Plant of the month – Sedum

Sedum spectabile or ice plant, is a wonderful flower for adding autumn colour to the border and is loved by bees and butterflies.

Sedum Spectabile

Butterflies adorn Sedum flowers

Growing to a height and spread of around 45 cm, Sedum Spectabile enjoys full sun in light to well drained soil and is hardy enough to survive British winters.

This old fashioned perennial has succulent blue green to fresh green foliage throughout summer, with flat tightly-packed heads of green buds forming later in the season.

The tiny buds open in late August and early September, revealing masses of flowers which can vary from pure white to dark pink, depending on the variety.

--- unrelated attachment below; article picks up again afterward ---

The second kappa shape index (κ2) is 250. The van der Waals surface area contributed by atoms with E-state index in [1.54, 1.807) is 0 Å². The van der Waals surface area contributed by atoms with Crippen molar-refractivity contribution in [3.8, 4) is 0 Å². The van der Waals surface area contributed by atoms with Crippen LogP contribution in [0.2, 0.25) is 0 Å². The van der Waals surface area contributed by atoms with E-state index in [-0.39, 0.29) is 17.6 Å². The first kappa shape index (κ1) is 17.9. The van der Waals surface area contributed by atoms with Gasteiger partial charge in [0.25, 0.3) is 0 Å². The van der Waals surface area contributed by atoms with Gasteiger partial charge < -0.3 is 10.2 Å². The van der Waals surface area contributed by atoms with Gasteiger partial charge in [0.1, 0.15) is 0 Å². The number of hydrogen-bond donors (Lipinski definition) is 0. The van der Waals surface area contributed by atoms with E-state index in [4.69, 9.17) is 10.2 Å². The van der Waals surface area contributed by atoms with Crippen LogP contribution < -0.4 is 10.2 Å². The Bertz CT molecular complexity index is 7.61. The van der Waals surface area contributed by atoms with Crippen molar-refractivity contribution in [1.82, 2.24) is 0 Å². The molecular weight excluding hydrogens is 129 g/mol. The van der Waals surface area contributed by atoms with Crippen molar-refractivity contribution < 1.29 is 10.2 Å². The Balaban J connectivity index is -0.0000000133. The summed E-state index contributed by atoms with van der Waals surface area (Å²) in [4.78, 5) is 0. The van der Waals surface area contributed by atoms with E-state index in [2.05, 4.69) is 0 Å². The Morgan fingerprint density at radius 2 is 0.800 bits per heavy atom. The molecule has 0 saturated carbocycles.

Sedum is as attractive to butterflies and insects as the famous Buddleia, making an additional feature in the autumn garden and providing a plentiful supply of late nectar.

Leave the flower heads during the winter to add shape and texture to the border, cutting them back in February or March.

Once established, sedums can have a tendency to flop leaving an open and unsightly centre. One technique to help prevent this is the ‘Chelsea chop‘.

During the last week of May (Chelsea Flower Show week), cut one in every three stems back to the ground. Leaf growth becomes less exuberant and the plant puts on a greater show of flowers for a longer season.

Sedum spectabile plants are easily propagated from fleshy stem cuttings early in the season or by dividing established plants in October or November.

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